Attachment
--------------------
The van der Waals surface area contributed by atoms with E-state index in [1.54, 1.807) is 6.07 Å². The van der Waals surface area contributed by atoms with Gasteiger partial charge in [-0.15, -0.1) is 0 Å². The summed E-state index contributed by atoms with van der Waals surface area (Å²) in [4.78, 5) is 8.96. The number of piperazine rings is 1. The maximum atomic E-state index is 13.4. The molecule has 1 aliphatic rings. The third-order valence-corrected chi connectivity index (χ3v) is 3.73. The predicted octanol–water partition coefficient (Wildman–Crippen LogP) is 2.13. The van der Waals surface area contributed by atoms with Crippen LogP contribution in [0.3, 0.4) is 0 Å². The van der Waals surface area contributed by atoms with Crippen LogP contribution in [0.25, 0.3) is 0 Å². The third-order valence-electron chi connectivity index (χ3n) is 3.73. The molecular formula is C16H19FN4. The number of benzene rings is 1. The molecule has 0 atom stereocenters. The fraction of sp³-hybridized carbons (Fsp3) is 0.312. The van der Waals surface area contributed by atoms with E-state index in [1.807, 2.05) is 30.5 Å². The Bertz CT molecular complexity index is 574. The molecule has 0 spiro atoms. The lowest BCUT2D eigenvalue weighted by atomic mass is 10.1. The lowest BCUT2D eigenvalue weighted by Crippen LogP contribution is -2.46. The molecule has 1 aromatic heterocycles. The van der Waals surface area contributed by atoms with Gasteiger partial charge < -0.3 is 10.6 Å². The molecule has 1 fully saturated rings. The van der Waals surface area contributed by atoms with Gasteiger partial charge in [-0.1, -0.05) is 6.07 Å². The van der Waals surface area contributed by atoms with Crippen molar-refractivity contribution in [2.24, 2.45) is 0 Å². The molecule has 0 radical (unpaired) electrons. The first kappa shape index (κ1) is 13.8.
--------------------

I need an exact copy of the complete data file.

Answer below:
The van der Waals surface area contributed by atoms with E-state index in [1.54, 1.807) is 6.07 Å². The van der Waals surface area contributed by atoms with Gasteiger partial charge in [-0.15, -0.1) is 0 Å². The summed E-state index contributed by atoms with van der Waals surface area (Å²) in [4.78, 5) is 8.96. The number of piperazine rings is 1. The maximum atomic E-state index is 13.4. The molecule has 1 aliphatic rings. The third-order valence-corrected chi connectivity index (χ3v) is 3.73. The predicted octanol–water partition coefficient (Wildman–Crippen LogP) is 2.13. The van der Waals surface area contributed by atoms with Crippen LogP contribution in [0.3, 0.4) is 0 Å². The van der Waals surface area contributed by atoms with Crippen LogP contribution in [0.25, 0.3) is 0 Å². The third-order valence-electron chi connectivity index (χ3n) is 3.73. The molecular formula is C16H19FN4. The number of benzene rings is 1. The molecule has 0 atom stereocenters. The fraction of sp³-hybridized carbons (Fsp3) is 0.312. The van der Waals surface area contributed by atoms with E-state index in [1.807, 2.05) is 30.5 Å². The Bertz CT molecular complexity index is 574. The molecule has 0 spiro atoms. The lowest BCUT2D eigenvalue weighted by atomic mass is 10.1. The lowest BCUT2D eigenvalue weighted by Crippen LogP contribution is -2.46. The molecule has 1 aromatic heterocycles. The van der Waals surface area contributed by atoms with Gasteiger partial charge < -0.3 is 10.6 Å². The molecule has 1 fully saturated rings. The van der Waals surface area contributed by atoms with Gasteiger partial charge in [-0.1, -0.05) is 6.07 Å². The van der Waals surface area contributed by atoms with Crippen molar-refractivity contribution in [2.24, 2.45) is 0 Å². The molecule has 0 radical (unpaired) electrons. The first kappa shape index (κ1) is 13.8.